Capstone Edition with Introduction by Tom Butler-Bowdon
Available from Amazon UK
Plato’s Republic is one of the most important books ever written. (It’s not often you can say that in a book review!) It’s certainly one of the foundational texts of Western philosophy. It has had a profound and far-reaching effect upon philosophical literature throughout the ages. Plato, of course, wrote these dialogues to give voice to his mentor Socrates. Hence, the Republic resembles a play, in which the scene is set and characters are briefly introduced before Socrates embarks upon a prolonged philosophical debate about the ideal society, which also serves as a metaphor for the ideal organisation of the human psyche. The Capstone edition is an excellent gift. It’s beautifully presented in a small hardcover edition, based on the classic 19th century translation by the Oxford scholar Benjamin Jowett. However, it is also prefaced with an excellent introductory essay by Tom Butler-Bowdon. Tom does a great job of introducing the text to the novice reader and providing an outline of its contents, highlighting some of the most important passages, such as the famous allegory of the cave and the curious myth of Er.
Tom is best-known as a self-help author. Indeed, I’d describe him as an expert on self-help literature, although he’s also written about other subjects such as academic psychology. Is the Republic a self-help book? That might seem like an odd question to many academic philosophers. However, anyone who knows Plato’s writings in detail will confirm that he thought of the practice of philosophy as a form of self-improvement, which aimed at the moral perfection of the soul and its wellbeing and liberation. The Republic, although superficially a book about society, is really an extended contemplation of moral virtue and the art of living in accord with wisdom and that which is absolutely good in itself. It’s not difficult to recommend this book. Indeed it’s one of the few books that I would suggest virtually everyone should read at some point. For many centuries in the past it was held in such high esteem and it continues to be relevant today.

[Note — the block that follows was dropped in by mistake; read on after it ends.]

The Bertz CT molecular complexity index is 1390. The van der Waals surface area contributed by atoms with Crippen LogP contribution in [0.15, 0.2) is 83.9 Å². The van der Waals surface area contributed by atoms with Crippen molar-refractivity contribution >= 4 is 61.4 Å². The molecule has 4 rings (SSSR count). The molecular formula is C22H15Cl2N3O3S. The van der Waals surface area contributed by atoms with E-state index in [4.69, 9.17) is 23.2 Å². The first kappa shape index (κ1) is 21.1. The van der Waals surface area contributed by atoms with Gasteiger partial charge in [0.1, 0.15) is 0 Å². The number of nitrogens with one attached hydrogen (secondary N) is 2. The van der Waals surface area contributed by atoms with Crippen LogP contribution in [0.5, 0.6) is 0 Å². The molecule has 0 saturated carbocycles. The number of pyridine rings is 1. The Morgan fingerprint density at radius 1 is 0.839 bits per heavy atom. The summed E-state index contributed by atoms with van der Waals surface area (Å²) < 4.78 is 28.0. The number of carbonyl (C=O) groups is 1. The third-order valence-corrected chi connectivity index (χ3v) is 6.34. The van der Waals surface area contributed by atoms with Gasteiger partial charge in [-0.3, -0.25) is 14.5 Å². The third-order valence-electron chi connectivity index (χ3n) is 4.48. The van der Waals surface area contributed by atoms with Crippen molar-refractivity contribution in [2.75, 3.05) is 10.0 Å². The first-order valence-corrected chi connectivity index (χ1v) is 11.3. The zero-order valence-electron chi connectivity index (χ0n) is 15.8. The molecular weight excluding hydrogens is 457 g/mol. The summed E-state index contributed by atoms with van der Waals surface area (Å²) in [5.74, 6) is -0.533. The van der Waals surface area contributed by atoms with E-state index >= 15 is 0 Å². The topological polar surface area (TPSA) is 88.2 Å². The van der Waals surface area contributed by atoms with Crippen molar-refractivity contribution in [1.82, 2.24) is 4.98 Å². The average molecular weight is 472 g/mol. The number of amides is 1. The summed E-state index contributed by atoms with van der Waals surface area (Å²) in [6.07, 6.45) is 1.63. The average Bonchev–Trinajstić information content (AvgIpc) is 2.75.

A few comments about the translation might be worth making… As Tom’s introduction notes, this is a book about one of the cardinal virtues, called dikaiosunē in ancient Greek. This is usually translated into English as the word “justice”. A philosophical dictionary called the Definitions, attributed to Plato but probably written by one of his followers, has been preserved that defines dikaiosunē as follows:
- the unanimity of the soul with itself, and the good discipline of the parts of the soul with respect to each other and concerning each other;
- the state that distributes to each person according to what is deserved;
- the state on account of which its possessor chooses what appears to him to be just;
- the state underlying a law-abiding way of life;
- social equality;
- the state of obedience to the laws.
It’s clear that, from our perspective at least, the concept of dikaiosunē has several facets and does not necessarily mean exactly the same thing as “justice”. Indeed, the first definition above perhaps sounds more like what we might mean by personal “integrity” or “authenticity”. Tom suggests that it could simply be translated as “virtue”, which might be better in some ways, although it loses the distinction from the other cardinal virtues: fortitude, temperance, and wisdom. As Tom notes, Socrates says that:
“…the man of justice does not permit the several element within him to interfere with one another, or any of them to do the work of others. He sets in order his own inner life, and is his own master and his own law, and at peace with himself…”
However, this sounds like the first Academic definition above, “the unanimity of the soul with itself”, and if we took our word “integrity” to be a better translation in this context, it would read:
“…the man of integrity does not permit the several element within him to interfere with one another, or any of them to do the work of others. He sets in order his own inner life, and is his own master and his own law, and at peace with himself…”
As Tom notes, in the first book of the Republic Cephalus defines dikaiosunē in Plato’s dialogue as repaying your debts and telling the truth. Again, if you asked an English-speaker what they’d call someone who repays their debts and tells the truth, they probably wouldn’t say “just” but rather “reliable”, “honest” or perhaps “having integrity”. As “justice” is the central concept explored by Socrates in the Republic, it’s important to be aware that nuances of meaning may be obscured by any English translation. Jowett’s translation is nevertheless a joy to read and this handy little book is beautifully presented. Don’t hesitate to buy yourself a copy if you’re thinking about reading Plato, I’m sure you’ll enjoy it.